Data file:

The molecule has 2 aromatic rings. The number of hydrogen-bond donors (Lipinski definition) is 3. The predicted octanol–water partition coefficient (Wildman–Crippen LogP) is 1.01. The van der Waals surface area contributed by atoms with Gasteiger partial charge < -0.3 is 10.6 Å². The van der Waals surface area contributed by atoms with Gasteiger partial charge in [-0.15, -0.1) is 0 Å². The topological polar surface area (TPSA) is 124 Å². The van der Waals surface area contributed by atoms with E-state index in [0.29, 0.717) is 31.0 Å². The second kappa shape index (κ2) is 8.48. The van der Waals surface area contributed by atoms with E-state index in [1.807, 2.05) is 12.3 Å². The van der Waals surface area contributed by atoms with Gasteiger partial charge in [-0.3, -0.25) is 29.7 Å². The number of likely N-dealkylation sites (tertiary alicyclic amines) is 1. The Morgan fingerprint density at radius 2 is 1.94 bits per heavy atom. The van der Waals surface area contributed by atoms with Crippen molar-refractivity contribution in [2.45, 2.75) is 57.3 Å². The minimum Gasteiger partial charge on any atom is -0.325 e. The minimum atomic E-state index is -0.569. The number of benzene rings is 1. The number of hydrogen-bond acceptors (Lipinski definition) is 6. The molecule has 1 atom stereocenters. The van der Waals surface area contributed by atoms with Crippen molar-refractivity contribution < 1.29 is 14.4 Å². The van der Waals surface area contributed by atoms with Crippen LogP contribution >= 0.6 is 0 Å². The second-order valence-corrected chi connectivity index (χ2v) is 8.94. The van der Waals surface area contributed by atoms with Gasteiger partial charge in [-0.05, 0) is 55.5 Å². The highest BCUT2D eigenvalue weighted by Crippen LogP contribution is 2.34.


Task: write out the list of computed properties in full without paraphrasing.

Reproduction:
The molecule has 2 aromatic rings. The number of hydrogen-bond donors (Lipinski definition) is 3. The predicted octanol–water partition coefficient (Wildman–Crippen LogP) is 1.01. The van der Waals surface area contributed by atoms with Gasteiger partial charge < -0.3 is 10.6 Å². The van der Waals surface area contributed by atoms with Gasteiger partial charge in [-0.15, -0.1) is 0 Å². The topological polar surface area (TPSA) is 124 Å². The van der Waals surface area contributed by atoms with E-state index in [0.29, 0.717) is 31.0 Å². The second kappa shape index (κ2) is 8.48. The van der Waals surface area contributed by atoms with E-state index in [1.807, 2.05) is 12.3 Å². The van der Waals surface area contributed by atoms with Gasteiger partial charge in [-0.3, -0.25) is 29.7 Å². The number of likely N-dealkylation sites (tertiary alicyclic amines) is 1. The Morgan fingerprint density at radius 2 is 1.94 bits per heavy atom. The van der Waals surface area contributed by atoms with Crippen molar-refractivity contribution in [2.45, 2.75) is 57.3 Å². The minimum Gasteiger partial charge on any atom is -0.325 e. The minimum atomic E-state index is -0.569. The number of benzene rings is 1. The number of hydrogen-bond acceptors (Lipinski definition) is 6. The molecule has 1 atom stereocenters. The van der Waals surface area contributed by atoms with Crippen molar-refractivity contribution < 1.29 is 14.4 Å². The van der Waals surface area contributed by atoms with Crippen LogP contribution >= 0.6 is 0 Å². The second-order valence-corrected chi connectivity index (χ2v) is 8.94. The van der Waals surface area contributed by atoms with Gasteiger partial charge in [-0.05, 0) is 55.5 Å². The highest BCUT2D eigenvalue weighted by Crippen LogP contribution is 2.34.